When Jon Lindsey left government service as an Assistant United States Attorney (and then with the New York City Planning Commission), he undertook a career in a less certain field. He became the New York founding partner of legal search and consulting firm Major, Lindsey & Africa, and he was counting on his gut to lead him to the right next step in his career.

His gut was right. Nearly 30 years later, he has helped the firm become the most sought-after legal search firm in the U.S. and shined a light on the importance of legal recruiting as an industry. In paving the careers of highly successful lawyers and government officials, he makes thoughtful placements using creativity, innovation and a deep understanding of his clients’ and candidates’ best interests. His groundbreaking leadership and decades-long exemplary service in the recruiting field made Lindsey a clear choice for Lawdragon’s inaugural group of nine Hall of Fame consultants and advisors. 

But that success wasn’t handed to him. When Lindsey founded the firm’s New York office, the entirety of the firm (New York, San Francisco and Texas) could fit comfortably around his dining room table – which, he points out, “was not that large a table.” Now, the New York office has grown to over 70 team members, and his firm has grown to more than 300 in 29 offices – including 200+ recruiters at the top of their field. Regarding that growth and the recognition the firm has achieved, Lindsey says, “I could not be prouder.”

Lawdragon: Before you were a legal consultant and recruiter, you were a federal prosecutor. Does that experience still come into play in the work you do now?

Jon Lindsey: Absolutely. In six years as an Assistant United States Attorney in the Southern District of New York, I took more than two dozen civil cases to trial, representing federal agencies ranging from the EPA and the Department of Agriculture to the Secret Service and IRS. Convincing a trier of fact – judge or jury – that your point of view should prevail requires (among other things) marshalling the relevant facts, looking ahead to possible problems, mastering the technicalities of the applicable rules, and reading your audience.

All of those, in slightly different ways, come into play in helping successful partners (and senior lawyers returning from government service) join new law firms.

LD: Well, to say you’ve helped many lawyers make those transitions is an understatement. Your firm has been recognized repeatedly as the top legal search firm, highlighted by your recent induction into the Lawdragon Hall of Fame. To what do you credit your and your firm's overwhelming success?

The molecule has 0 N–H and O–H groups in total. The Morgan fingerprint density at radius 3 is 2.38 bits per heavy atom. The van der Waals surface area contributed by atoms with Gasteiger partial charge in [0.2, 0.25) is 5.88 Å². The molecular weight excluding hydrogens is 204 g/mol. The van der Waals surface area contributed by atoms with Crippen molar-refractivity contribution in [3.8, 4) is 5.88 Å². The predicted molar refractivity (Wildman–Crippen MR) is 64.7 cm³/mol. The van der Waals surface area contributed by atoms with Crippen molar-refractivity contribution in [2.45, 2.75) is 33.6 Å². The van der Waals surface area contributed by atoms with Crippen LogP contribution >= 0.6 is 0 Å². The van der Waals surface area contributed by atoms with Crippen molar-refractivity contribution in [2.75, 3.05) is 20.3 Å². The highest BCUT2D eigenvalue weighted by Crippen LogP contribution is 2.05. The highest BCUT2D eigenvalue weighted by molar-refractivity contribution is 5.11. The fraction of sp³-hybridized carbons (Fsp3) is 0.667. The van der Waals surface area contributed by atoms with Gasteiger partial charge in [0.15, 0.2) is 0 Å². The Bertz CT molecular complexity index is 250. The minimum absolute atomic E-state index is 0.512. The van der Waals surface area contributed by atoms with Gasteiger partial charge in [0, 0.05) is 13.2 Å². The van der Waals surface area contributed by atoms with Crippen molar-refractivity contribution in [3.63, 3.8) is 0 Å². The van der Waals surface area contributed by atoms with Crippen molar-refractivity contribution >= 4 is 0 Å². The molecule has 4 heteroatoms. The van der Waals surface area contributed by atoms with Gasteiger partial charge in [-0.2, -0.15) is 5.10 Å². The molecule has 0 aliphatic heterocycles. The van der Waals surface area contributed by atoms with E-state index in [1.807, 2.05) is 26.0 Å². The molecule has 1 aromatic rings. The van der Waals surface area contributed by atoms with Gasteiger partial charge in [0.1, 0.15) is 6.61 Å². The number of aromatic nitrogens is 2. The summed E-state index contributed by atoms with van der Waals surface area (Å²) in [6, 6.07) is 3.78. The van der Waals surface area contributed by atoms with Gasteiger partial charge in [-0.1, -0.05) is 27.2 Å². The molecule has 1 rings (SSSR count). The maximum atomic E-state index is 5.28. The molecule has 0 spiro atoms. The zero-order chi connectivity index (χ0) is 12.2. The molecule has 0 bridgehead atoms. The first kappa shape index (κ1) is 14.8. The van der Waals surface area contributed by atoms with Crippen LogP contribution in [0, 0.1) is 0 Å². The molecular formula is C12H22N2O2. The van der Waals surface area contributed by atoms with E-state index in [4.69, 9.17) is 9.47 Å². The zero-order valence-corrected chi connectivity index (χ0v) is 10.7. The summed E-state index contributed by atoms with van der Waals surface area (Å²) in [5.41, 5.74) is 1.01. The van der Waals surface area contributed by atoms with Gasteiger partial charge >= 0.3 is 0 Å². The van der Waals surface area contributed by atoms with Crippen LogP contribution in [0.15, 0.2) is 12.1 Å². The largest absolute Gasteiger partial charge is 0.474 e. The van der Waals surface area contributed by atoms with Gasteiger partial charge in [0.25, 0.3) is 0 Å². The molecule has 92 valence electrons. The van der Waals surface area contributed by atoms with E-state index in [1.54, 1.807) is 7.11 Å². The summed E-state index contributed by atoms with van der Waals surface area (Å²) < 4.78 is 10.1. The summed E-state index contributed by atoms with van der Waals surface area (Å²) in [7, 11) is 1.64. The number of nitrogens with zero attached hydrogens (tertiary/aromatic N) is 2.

JL: First of all, about the Hall of Fame. While I was truly honored by the selection, my first thought was to make sure that this wasn’t some sort of Irving Thalberg Award given to the actor they aren’t sure will make it to the next year’s Oscars. When I saw that many of the other eight inaugural members of the Hall of Fame were younger than me, I was reassured.

LD: Ha!

JL: More seriously, though: more than any partner or group placement or law firm merger, I consider my greatest success to be the fact that we have built a firm that is consistently voted the best legal search firm both nationally and in the various markets in which we work.

We are the world’s largest legal search firm by a huge margin; while that gives us certain advantages in gathering market knowledge and forming relationships with clients around the globe, quality is far more critical. McDonald’s is the largest restaurant (by number of meals served), and while I love their fries, Michelin has not awarded them any stars.

Major, Lindsey & Africa has been blessed to be not only the biggest – placing more general counsel, more in-house counsel, more partners and more associates than anyone else – but also, so say others and not just me, the best.

LD: How were you able to build to that point?

JL: Sociologists talk about “accumulation of advantage” – success breeds success, the rich get richer, or however you care to phrase it. Bob Major started our firm in 1982 at a time when lawyers who had been on the Law Review at a top school would never dream of being legal headhunters. Bob did, and his reputation for integrity, intelligence and insights then attracted others of a similar caliber to join him.

LD: Who makes up the team now?

JL: Today, our recruiters include numerous former AmLaw 50 partners, former GCs and other stars from every segment of the legal profession. But that had to be built up over time.

When the GC of the 12th largest company in the nation joined our firm, lawyers around the country took notice. When the respected long-time chair of a billion-dollar law firm joined us, others were inspired to consider not only our firm but our profession as one that they should consider for themselves. Good people doing great work attract other good people who do more and more great work.